U.S. Cruise Ship Detention Rate Drops
The U.S. Coast Guard Cruise Ship National Center of Expertise (CSNCOE) has issued its list of the top five deficiency areas it found on cruise vessels in 2016, with detention rates dropping to one percent from the previous year's 1.6 percent.
The Coast Guard reported 103 vessel detentions of all vessel types to IMO last year, and conducted 294 cruise ship examinations.
The top five cruise ship deficiency areas found were:
1.Fire screen doors not operating properly
Fire screen doors were found to have damage to the sequencing bars, damage to the doors themselves or not closing properly (either too fast or too slow or were not latching completely) 74 SOLAS (14), II-2/126.96.36.199.5
2.Impeding means of escape
Corridors, doors and hatches in areas designated as escape routes were found to be either partially or completely blocked. Doors in some instances were locked, without the ability to defeat the lock, preventing passage in the direction of escape. 74 SOLAS (14), II-2/13.3.2
3. Low location lighting
Low location lighting or photo-luminescent tape was found to be missing or inoperable. 74 SOLAS (14) II-2/188.8.131.52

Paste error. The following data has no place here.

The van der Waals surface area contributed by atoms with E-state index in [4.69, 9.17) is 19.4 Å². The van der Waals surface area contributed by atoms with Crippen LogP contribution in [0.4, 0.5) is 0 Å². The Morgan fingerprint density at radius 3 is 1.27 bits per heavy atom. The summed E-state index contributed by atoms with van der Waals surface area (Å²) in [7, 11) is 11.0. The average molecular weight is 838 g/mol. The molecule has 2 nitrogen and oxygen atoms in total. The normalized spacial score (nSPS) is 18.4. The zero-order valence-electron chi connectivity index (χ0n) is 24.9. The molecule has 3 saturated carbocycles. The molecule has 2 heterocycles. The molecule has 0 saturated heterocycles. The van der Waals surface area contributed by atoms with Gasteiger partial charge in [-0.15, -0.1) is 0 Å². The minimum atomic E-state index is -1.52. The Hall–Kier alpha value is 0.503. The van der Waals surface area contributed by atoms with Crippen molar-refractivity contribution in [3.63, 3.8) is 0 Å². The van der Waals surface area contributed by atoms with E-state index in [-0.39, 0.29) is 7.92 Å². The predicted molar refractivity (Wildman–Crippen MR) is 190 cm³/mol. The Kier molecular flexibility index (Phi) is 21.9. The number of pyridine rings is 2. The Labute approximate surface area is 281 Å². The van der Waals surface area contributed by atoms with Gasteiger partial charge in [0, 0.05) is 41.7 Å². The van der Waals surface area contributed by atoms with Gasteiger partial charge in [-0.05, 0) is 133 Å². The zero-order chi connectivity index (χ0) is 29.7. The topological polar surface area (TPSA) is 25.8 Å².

4. Fire suppression systems
Various deficiencies were found in fire suppression systems. Sprinkler heads/ water mist nozzles were found to be damaged or completely missing. Other issues included failed couplings. 74 SOLAS (14) II-2/ 14.1.1
5. Piping insulation
There were several deficiencies issued for leaking piping systems, which led to fuel soaked insulation lagging. 74 SOLAS (14) II-1/26.1
In calendar year 2015, the Coast Guard reported 205 vessel detentions to the IMO. In that time, the Coast Guard conducted 259 cruise ship examinations and 1.6 percent received a detention. The top five cruise ship deficiencies for 2015 were:
• Fire screen doors not operating properly
• Impeding means of escape
• Water tight doors were found with missing portions of gaskets, hydraulic oil leaking, inoperable audible alarm, or the means of indication that show at all remote operating positions were found to be in a fault condition.
• Fire suppression systems were found to be deficient.
• Improper utilization of categorized spaces.
The latest report is available here.